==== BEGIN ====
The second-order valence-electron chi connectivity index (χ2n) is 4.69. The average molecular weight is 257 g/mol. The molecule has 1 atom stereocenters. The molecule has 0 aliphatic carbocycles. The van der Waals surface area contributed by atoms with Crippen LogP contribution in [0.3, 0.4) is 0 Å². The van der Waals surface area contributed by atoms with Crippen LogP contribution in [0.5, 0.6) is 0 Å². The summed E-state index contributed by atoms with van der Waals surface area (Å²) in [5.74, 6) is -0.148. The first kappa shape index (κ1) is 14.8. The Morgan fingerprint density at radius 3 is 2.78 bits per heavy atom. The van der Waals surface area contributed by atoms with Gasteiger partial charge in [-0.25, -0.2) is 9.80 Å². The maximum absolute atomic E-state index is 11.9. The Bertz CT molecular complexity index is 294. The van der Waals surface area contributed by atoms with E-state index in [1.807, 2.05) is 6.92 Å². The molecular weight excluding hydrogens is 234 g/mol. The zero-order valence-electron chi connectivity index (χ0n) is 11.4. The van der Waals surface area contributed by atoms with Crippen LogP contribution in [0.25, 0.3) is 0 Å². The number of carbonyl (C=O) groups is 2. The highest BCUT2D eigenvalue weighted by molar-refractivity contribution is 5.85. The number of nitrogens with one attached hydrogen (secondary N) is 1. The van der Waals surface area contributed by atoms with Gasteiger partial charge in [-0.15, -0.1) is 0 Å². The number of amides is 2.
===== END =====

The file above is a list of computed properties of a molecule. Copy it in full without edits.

The second-order valence-electron chi connectivity index (χ2n) is 4.69. The average molecular weight is 257 g/mol. The molecule has 1 atom stereocenters. The molecule has 0 aliphatic carbocycles. The van der Waals surface area contributed by atoms with Crippen LogP contribution in [0.3, 0.4) is 0 Å². The van der Waals surface area contributed by atoms with Crippen LogP contribution in [0.5, 0.6) is 0 Å². The summed E-state index contributed by atoms with van der Waals surface area (Å²) in [5.74, 6) is -0.148. The first kappa shape index (κ1) is 14.8. The Morgan fingerprint density at radius 3 is 2.78 bits per heavy atom. The van der Waals surface area contributed by atoms with Gasteiger partial charge in [-0.25, -0.2) is 9.80 Å². The maximum absolute atomic E-state index is 11.9. The Bertz CT molecular complexity index is 294. The van der Waals surface area contributed by atoms with E-state index in [1.807, 2.05) is 6.92 Å². The molecular weight excluding hydrogens is 234 g/mol. The zero-order valence-electron chi connectivity index (χ0n) is 11.4. The van der Waals surface area contributed by atoms with Crippen LogP contribution in [0.25, 0.3) is 0 Å². The number of carbonyl (C=O) groups is 2. The highest BCUT2D eigenvalue weighted by molar-refractivity contribution is 5.85. The number of nitrogens with one attached hydrogen (secondary N) is 1. The van der Waals surface area contributed by atoms with Gasteiger partial charge in [-0.15, -0.1) is 0 Å². The number of amides is 2.